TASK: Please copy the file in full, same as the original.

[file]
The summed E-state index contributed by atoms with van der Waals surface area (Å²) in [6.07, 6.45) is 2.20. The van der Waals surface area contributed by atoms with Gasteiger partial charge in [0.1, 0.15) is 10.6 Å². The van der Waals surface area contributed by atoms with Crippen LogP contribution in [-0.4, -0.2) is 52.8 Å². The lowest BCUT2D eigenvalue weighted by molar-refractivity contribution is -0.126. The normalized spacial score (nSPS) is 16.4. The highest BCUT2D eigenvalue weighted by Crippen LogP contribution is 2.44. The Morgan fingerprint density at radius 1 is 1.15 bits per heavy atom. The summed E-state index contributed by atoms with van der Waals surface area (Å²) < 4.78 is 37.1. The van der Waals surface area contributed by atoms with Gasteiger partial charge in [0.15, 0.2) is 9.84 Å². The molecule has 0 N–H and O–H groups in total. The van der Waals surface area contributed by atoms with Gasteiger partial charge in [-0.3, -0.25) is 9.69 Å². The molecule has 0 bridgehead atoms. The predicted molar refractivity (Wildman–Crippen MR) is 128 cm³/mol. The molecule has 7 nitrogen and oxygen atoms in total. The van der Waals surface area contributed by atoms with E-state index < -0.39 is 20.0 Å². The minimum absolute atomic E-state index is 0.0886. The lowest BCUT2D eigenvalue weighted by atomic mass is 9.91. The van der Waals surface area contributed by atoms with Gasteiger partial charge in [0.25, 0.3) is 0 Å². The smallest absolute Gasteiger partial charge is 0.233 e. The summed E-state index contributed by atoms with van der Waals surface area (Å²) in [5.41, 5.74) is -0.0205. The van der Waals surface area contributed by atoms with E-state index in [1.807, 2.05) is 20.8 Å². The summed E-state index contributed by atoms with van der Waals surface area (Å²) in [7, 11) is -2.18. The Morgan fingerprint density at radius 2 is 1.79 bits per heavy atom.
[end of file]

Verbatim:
The summed E-state index contributed by atoms with van der Waals surface area (Å²) in [6.07, 6.45) is 2.20. The van der Waals surface area contributed by atoms with Gasteiger partial charge in [0.1, 0.15) is 10.6 Å². The van der Waals surface area contributed by atoms with Crippen LogP contribution in [-0.4, -0.2) is 52.8 Å². The lowest BCUT2D eigenvalue weighted by molar-refractivity contribution is -0.126. The normalized spacial score (nSPS) is 16.4. The highest BCUT2D eigenvalue weighted by Crippen LogP contribution is 2.44. The Morgan fingerprint density at radius 1 is 1.15 bits per heavy atom. The summed E-state index contributed by atoms with van der Waals surface area (Å²) < 4.78 is 37.1. The van der Waals surface area contributed by atoms with Gasteiger partial charge in [0.15, 0.2) is 9.84 Å². The molecule has 0 N–H and O–H groups in total. The van der Waals surface area contributed by atoms with Gasteiger partial charge in [-0.3, -0.25) is 9.69 Å². The molecule has 0 bridgehead atoms. The predicted molar refractivity (Wildman–Crippen MR) is 128 cm³/mol. The molecule has 7 nitrogen and oxygen atoms in total. The van der Waals surface area contributed by atoms with E-state index < -0.39 is 20.0 Å². The minimum absolute atomic E-state index is 0.0886. The lowest BCUT2D eigenvalue weighted by atomic mass is 9.91. The van der Waals surface area contributed by atoms with Gasteiger partial charge in [0.25, 0.3) is 0 Å². The smallest absolute Gasteiger partial charge is 0.233 e. The summed E-state index contributed by atoms with van der Waals surface area (Å²) in [5.41, 5.74) is -0.0205. The van der Waals surface area contributed by atoms with E-state index in [1.807, 2.05) is 20.8 Å². The summed E-state index contributed by atoms with van der Waals surface area (Å²) in [7, 11) is -2.18. The Morgan fingerprint density at radius 2 is 1.79 bits per heavy atom.